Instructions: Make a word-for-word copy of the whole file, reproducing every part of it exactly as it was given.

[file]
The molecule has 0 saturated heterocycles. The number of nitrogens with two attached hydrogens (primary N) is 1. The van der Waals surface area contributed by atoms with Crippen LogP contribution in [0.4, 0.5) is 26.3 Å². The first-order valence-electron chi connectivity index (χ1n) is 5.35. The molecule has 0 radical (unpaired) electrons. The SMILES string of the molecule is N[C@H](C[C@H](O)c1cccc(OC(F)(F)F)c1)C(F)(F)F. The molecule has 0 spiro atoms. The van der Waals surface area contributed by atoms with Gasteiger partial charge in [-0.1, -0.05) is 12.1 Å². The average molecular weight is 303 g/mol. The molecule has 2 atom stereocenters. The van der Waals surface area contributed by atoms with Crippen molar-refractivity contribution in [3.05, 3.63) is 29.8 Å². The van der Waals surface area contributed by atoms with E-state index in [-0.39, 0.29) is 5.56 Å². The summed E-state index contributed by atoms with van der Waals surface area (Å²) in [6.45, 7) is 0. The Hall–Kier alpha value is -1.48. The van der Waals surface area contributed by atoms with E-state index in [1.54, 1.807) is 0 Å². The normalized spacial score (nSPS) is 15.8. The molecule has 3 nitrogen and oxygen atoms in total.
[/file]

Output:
The molecule has 0 saturated heterocycles. The number of nitrogens with two attached hydrogens (primary N) is 1. The van der Waals surface area contributed by atoms with Crippen LogP contribution in [0.4, 0.5) is 26.3 Å². The first-order valence-electron chi connectivity index (χ1n) is 5.35. The molecule has 0 radical (unpaired) electrons. The SMILES string of the molecule is N[C@H](C[C@H](O)c1cccc(OC(F)(F)F)c1)C(F)(F)F. The molecule has 0 spiro atoms. The van der Waals surface area contributed by atoms with Gasteiger partial charge in [-0.1, -0.05) is 12.1 Å². The average molecular weight is 303 g/mol. The molecule has 2 atom stereocenters. The van der Waals surface area contributed by atoms with Crippen molar-refractivity contribution in [3.05, 3.63) is 29.8 Å². The van der Waals surface area contributed by atoms with E-state index in [-0.39, 0.29) is 5.56 Å². The summed E-state index contributed by atoms with van der Waals surface area (Å²) in [6.45, 7) is 0. The Hall–Kier alpha value is -1.48. The van der Waals surface area contributed by atoms with E-state index in [1.54, 1.807) is 0 Å². The normalized spacial score (nSPS) is 15.8. The molecule has 3 nitrogen and oxygen atoms in total.